2. Does the Commission believe that regulations or guidance explaining the factors it considers when determining whether an entity's officers or employees are "foreign officials" would be helpful to U.S.firms? Would the Commission support legislation that more clearly defines the term "foreign official" under the FCPA?
I believe that the statute sufficiently defines the term "foreign official." provides: Section 30A(f)(1)
The term "foreign official" means any officer or employee of a foreign government or any department, agency, or instrumentality thereof, or of a public international organization, or any person acting in an official capacity for or on behalf of any such government or department, agency, or instrumentality, or for or on behalf of any such public international organization. Given the various forms of government found around the world, it would be impractical to articulate each of the myriad ways that one could use to identify a foreign official in particular countries or cultures. In addition, Commission and Department of Justice enforcement actions also provide guidance on the meaning of "foreign official" in various contexts. Finally, companies with a strong compliance culture have policies prohibiting all bribery in order to send a clear corporate message that such practices are not condoned.
3. What are the mechanisms by which the Commission could or does provide guidance on FCPA related matters?
Both the Commission and the Department of Justice (DOJ) have numerous mechanisms for providing guidance on FCP A matters. Perhaps the most important guidance comes from the
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enforcement actions that are brought by the Commission and the Department of Justice. The Commission uses its pleadings and accompanying public news releases to highlight and reinforce the key elements of each case. Additionally, senior staff in the Division of Enforcement speak regularly at industry conferences and provide guidance on the FCPA program. The Departments of Justice and Commerce (DOC) also have numerous mechanisms through which companies can receive guidance on the FCPA, such as DOJ's Opinion Releases and through DOC's Office of General Counsel. The Commission continues to look for new ways to provide guidance in this area of the law. For example, on July 22, 2011, the Director of the Division of Enforcement co-hosted a Business Roundtable with the General Counsel of the Department of Commerce and the Assistant Attorney General, Criminal Division, to listen to the perspective of the business community on issues related to FCP A compliance.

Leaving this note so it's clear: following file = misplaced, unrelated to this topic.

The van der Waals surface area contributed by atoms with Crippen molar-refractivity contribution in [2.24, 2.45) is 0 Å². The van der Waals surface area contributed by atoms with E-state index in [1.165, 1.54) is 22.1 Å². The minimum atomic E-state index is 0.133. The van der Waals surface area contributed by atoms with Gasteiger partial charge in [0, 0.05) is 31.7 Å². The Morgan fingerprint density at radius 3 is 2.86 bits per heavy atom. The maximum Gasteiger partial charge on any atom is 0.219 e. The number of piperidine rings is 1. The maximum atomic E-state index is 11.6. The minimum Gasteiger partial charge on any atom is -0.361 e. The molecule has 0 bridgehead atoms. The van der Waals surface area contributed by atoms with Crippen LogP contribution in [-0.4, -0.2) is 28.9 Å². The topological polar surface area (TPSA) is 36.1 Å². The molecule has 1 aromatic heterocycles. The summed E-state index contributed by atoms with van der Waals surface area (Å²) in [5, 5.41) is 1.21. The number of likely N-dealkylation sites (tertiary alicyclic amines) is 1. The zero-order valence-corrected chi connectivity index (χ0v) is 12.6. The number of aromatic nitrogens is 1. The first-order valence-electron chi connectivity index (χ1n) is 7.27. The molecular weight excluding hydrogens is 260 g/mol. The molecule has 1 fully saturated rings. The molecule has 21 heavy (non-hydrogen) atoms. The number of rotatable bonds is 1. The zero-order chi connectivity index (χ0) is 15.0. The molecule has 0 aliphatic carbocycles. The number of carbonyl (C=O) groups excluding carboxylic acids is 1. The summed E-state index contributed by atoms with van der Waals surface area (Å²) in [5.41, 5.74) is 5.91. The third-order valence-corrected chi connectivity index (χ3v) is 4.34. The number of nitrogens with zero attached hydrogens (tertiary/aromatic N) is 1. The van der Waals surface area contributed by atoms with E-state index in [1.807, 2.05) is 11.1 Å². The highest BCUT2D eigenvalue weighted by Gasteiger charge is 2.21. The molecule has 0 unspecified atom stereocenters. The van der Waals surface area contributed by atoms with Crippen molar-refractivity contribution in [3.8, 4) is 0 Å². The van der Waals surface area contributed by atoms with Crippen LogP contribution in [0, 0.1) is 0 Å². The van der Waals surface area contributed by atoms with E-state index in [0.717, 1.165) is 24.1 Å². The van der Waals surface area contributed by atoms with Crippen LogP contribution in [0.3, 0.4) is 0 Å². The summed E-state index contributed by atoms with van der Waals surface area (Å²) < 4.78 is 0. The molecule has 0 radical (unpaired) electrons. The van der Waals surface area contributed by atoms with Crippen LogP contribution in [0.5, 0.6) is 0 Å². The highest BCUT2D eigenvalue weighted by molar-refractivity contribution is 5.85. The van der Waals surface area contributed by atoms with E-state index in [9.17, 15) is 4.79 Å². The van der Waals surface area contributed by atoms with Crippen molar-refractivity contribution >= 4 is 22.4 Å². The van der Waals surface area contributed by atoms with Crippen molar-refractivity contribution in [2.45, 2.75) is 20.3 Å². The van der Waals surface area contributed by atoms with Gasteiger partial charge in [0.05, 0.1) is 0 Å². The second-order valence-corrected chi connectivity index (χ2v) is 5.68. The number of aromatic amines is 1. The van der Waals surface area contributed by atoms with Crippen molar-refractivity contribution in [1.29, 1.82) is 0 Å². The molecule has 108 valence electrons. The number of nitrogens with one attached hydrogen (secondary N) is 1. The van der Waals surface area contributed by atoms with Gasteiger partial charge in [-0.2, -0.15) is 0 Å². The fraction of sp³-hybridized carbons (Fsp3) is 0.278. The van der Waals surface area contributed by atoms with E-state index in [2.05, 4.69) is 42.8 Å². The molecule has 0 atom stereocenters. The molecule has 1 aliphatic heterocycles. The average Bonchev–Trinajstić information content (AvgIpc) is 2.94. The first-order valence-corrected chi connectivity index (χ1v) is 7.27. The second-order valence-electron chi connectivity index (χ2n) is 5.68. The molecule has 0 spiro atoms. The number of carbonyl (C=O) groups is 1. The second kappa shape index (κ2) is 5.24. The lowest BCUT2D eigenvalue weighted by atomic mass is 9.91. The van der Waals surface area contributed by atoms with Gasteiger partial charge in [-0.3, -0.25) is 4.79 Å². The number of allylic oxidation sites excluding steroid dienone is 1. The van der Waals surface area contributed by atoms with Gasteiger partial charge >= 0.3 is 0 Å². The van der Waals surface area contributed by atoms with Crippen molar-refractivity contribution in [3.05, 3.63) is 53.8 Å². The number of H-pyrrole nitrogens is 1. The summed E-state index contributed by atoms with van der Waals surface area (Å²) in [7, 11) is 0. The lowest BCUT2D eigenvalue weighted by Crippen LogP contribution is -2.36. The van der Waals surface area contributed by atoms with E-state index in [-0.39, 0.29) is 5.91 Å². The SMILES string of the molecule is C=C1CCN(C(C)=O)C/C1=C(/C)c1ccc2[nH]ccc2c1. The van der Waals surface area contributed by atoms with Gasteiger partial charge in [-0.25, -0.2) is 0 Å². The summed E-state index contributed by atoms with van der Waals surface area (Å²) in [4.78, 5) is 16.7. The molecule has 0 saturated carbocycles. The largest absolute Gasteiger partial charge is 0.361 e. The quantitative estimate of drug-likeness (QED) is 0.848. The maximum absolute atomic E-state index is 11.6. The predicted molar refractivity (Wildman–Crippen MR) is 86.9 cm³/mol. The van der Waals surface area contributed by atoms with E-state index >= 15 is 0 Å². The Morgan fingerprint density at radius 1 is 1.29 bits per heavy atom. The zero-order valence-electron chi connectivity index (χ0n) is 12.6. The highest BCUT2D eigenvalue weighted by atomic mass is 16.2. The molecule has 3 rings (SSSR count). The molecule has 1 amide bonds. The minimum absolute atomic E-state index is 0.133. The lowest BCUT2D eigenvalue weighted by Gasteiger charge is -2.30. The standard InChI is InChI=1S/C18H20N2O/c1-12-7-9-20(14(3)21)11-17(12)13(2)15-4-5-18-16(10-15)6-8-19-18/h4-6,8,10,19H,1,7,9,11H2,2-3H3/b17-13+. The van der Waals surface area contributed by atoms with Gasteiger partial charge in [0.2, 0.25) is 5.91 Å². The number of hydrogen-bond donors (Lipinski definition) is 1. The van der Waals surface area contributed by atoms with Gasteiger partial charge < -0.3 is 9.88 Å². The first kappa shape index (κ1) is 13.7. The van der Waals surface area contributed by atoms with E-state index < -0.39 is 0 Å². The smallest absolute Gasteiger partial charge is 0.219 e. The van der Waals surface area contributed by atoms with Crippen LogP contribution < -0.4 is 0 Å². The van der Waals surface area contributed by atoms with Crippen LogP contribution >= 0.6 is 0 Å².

4. Is it tile Commission's policy to hold firms strictly liablefor foreign subsidiaries' actions in violation of tile FCPA?
A U.S. parent company may be liable under the FCPA for bribes paid by its foreign subsidiary in certain circumstances, such as where the parent company had knowledge of the foreign subsidiary's bribery or where the subsidiary acted as the parent's agent. "Knowledge" under the FCPA's anti-bribery provisions encompasses actual knowledge, conscious disregard of, or willful blindness to the subsidiary'S illicit activities." In addition, under agency law, an agent's knowledge can be imputed to the principal (parent)." Accordingly, in the absence of the requisite evidence, the Commission does not charge a U.S. parent company with a violation of the FCPA's anti-bribery provisions in connection with the foreign subsidiary's actions. In addition, the Commission may, based on its analysis of the particular facts and circumstances of some cases, charge the foreign subsidiary directly with violation of the FCPA's anti-bribery provisions while separately charging the parent company with violations of the books and records and internal control provisions of the FCPA.6 This is because the public company parent typically is responsible for the accuracy of the books and records of its overall operations, including those of its controlled foreign subsidiaries.7 While the FCPA's books and records and internal controls provisions do not contain a "knowledge" requirement, the Commission exercises its discretion and flexibility in charging these provisions.
See H.R. Conf. Rep. No. 100-576, at 919-20 (1988), as reprinted in 1988 U.S.C.C.A.N. 1547 (discussing standard of liability for acts of third parties (agents)). 5 See Restatement (Third) of Agency, Section 5.03. 6 See,~, SEC v. ENI, S.p.A. et al. Lit. ReI. 2 I588 (July 7, 20 I0). 7 The FCPA's books and records provisions require public companies to make and keep books, records, and accounts, which, in reasonable detail, accurately and fairly reflect the transactions and dispositions of the assets of the issuer. The FCPA's internal controls provisions require public companies to devise and maintain a system of internal accounting controls sufficient to provide reasonable assurances that include, in part: (i) transactions are executed in accordance with management's general or specific authorization; and (ii) transactions are recorded as necessary to permit preparation of financial statements in conformity with generally accepted accounting principles or any other criteria applicable to such statements, and to maintain accountability for assets.
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5. Under what circumstances, if any, is it appropriate for both the Commission and the Department to seek the recovelJl of penalties from the same entity for tile same conduct? The Commission and Department of Justice do not obtain duplicative penalties in FCPA cases. Typically, the Commission will obtain monetary sanctions in the form of disgorgement (illgotten gains) while the Department ofJustice obtains monetary sanctions in the form of penalties. In those rare cases where both the Commission and the Department of Justice obtain penalties, the total penalty assessed against the company is no greater than it would be if either the Commission or DOJ alone obtained the penalty. Again, thank you for your interest. If you have any additional questions, please feel free to call me at 202-551-2100 or have a member of your staff contact Eric Spi tIer, Director of the Office of Legislative and Intergovernmental Affairs, at 202-551-2028.